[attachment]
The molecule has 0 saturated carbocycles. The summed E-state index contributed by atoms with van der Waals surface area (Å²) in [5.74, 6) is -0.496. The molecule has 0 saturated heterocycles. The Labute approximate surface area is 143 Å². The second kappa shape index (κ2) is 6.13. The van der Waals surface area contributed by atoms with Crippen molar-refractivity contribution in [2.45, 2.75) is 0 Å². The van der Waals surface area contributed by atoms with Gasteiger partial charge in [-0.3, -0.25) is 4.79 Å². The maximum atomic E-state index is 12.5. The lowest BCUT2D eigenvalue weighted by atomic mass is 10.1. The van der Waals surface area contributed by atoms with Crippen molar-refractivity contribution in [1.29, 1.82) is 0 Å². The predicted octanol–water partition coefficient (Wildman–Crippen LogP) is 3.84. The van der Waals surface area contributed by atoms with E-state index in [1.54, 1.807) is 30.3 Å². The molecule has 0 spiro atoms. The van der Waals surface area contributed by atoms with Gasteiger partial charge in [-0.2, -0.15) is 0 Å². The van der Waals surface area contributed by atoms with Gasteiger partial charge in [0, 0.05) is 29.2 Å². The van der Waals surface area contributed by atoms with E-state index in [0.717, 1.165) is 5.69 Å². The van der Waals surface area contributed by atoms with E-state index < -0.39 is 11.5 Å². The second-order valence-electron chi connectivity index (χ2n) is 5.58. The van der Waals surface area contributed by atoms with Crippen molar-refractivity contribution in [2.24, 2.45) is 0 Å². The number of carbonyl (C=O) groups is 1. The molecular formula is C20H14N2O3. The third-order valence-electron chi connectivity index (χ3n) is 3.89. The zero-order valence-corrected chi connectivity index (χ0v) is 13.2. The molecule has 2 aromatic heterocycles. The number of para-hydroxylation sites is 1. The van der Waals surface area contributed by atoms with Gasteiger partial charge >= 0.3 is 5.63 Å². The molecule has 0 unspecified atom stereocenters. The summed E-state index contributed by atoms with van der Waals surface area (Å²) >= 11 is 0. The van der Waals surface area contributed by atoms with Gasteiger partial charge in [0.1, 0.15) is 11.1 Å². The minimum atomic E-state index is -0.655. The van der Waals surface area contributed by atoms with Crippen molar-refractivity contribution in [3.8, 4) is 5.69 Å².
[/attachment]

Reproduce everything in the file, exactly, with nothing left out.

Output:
The molecule has 0 saturated carbocycles. The summed E-state index contributed by atoms with van der Waals surface area (Å²) in [5.74, 6) is -0.496. The molecule has 0 saturated heterocycles. The Labute approximate surface area is 143 Å². The second kappa shape index (κ2) is 6.13. The van der Waals surface area contributed by atoms with Crippen molar-refractivity contribution in [2.45, 2.75) is 0 Å². The van der Waals surface area contributed by atoms with Gasteiger partial charge in [-0.3, -0.25) is 4.79 Å². The maximum atomic E-state index is 12.5. The lowest BCUT2D eigenvalue weighted by atomic mass is 10.1. The van der Waals surface area contributed by atoms with Crippen molar-refractivity contribution in [1.29, 1.82) is 0 Å². The predicted octanol–water partition coefficient (Wildman–Crippen LogP) is 3.84. The van der Waals surface area contributed by atoms with E-state index in [1.54, 1.807) is 30.3 Å². The molecule has 0 spiro atoms. The van der Waals surface area contributed by atoms with Gasteiger partial charge in [-0.2, -0.15) is 0 Å². The van der Waals surface area contributed by atoms with Gasteiger partial charge in [0, 0.05) is 29.2 Å². The van der Waals surface area contributed by atoms with E-state index in [0.717, 1.165) is 5.69 Å². The van der Waals surface area contributed by atoms with E-state index < -0.39 is 11.5 Å². The second-order valence-electron chi connectivity index (χ2n) is 5.58. The van der Waals surface area contributed by atoms with Crippen molar-refractivity contribution in [2.24, 2.45) is 0 Å². The number of carbonyl (C=O) groups is 1. The molecular formula is C20H14N2O3. The third-order valence-electron chi connectivity index (χ3n) is 3.89. The zero-order valence-corrected chi connectivity index (χ0v) is 13.2. The molecule has 2 aromatic heterocycles. The number of para-hydroxylation sites is 1. The van der Waals surface area contributed by atoms with Gasteiger partial charge >= 0.3 is 5.63 Å². The molecule has 0 unspecified atom stereocenters. The summed E-state index contributed by atoms with van der Waals surface area (Å²) >= 11 is 0. The van der Waals surface area contributed by atoms with Gasteiger partial charge in [0.1, 0.15) is 11.1 Å². The minimum atomic E-state index is -0.655. The van der Waals surface area contributed by atoms with Crippen molar-refractivity contribution in [3.8, 4) is 5.69 Å².